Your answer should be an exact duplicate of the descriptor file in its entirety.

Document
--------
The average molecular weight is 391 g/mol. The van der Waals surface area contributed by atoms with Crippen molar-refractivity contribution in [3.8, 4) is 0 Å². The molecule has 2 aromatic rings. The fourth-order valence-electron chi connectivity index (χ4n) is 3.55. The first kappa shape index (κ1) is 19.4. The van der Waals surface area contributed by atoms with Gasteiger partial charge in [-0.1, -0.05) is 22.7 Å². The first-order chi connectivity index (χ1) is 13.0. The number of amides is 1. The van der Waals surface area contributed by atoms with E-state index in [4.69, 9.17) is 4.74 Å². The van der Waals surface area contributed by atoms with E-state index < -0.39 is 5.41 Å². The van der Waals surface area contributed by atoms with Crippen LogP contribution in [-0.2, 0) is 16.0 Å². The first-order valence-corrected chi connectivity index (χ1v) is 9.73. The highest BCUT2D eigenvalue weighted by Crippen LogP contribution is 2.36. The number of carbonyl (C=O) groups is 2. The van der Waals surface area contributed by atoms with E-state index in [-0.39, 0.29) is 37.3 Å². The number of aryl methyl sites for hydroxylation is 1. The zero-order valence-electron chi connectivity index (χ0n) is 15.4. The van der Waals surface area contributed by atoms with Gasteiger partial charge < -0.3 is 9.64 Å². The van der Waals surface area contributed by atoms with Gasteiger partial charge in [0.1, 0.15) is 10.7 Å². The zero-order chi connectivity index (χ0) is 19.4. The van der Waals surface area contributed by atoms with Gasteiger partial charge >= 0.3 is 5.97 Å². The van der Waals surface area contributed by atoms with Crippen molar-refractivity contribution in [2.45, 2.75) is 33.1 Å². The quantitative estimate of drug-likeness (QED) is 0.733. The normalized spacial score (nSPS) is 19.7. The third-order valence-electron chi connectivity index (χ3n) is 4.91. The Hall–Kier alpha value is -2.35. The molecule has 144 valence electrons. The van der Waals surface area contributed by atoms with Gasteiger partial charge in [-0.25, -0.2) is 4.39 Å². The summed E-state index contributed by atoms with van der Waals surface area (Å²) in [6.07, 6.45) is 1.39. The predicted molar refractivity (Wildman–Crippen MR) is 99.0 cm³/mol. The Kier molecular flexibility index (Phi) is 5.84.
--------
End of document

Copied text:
The average molecular weight is 391 g/mol. The van der Waals surface area contributed by atoms with Crippen molar-refractivity contribution in [3.8, 4) is 0 Å². The molecule has 2 aromatic rings. The fourth-order valence-electron chi connectivity index (χ4n) is 3.55. The first kappa shape index (κ1) is 19.4. The van der Waals surface area contributed by atoms with Gasteiger partial charge in [-0.1, -0.05) is 22.7 Å². The first-order chi connectivity index (χ1) is 13.0. The number of amides is 1. The van der Waals surface area contributed by atoms with E-state index in [4.69, 9.17) is 4.74 Å². The van der Waals surface area contributed by atoms with E-state index < -0.39 is 5.41 Å². The van der Waals surface area contributed by atoms with Crippen LogP contribution in [-0.2, 0) is 16.0 Å². The first-order valence-corrected chi connectivity index (χ1v) is 9.73. The highest BCUT2D eigenvalue weighted by Crippen LogP contribution is 2.36. The number of carbonyl (C=O) groups is 2. The van der Waals surface area contributed by atoms with E-state index in [-0.39, 0.29) is 37.3 Å². The number of aryl methyl sites for hydroxylation is 1. The zero-order valence-electron chi connectivity index (χ0n) is 15.4. The van der Waals surface area contributed by atoms with Gasteiger partial charge < -0.3 is 9.64 Å². The van der Waals surface area contributed by atoms with Gasteiger partial charge in [0.1, 0.15) is 10.7 Å². The zero-order chi connectivity index (χ0) is 19.4. The van der Waals surface area contributed by atoms with Gasteiger partial charge >= 0.3 is 5.97 Å². The van der Waals surface area contributed by atoms with Crippen molar-refractivity contribution in [2.45, 2.75) is 33.1 Å². The quantitative estimate of drug-likeness (QED) is 0.733. The normalized spacial score (nSPS) is 19.7. The third-order valence-electron chi connectivity index (χ3n) is 4.91. The Hall–Kier alpha value is -2.35. The molecule has 144 valence electrons. The van der Waals surface area contributed by atoms with Gasteiger partial charge in [-0.25, -0.2) is 4.39 Å². The summed E-state index contributed by atoms with van der Waals surface area (Å²) in [6.07, 6.45) is 1.39. The predicted molar refractivity (Wildman–Crippen MR) is 99.0 cm³/mol. The Kier molecular flexibility index (Phi) is 5.84.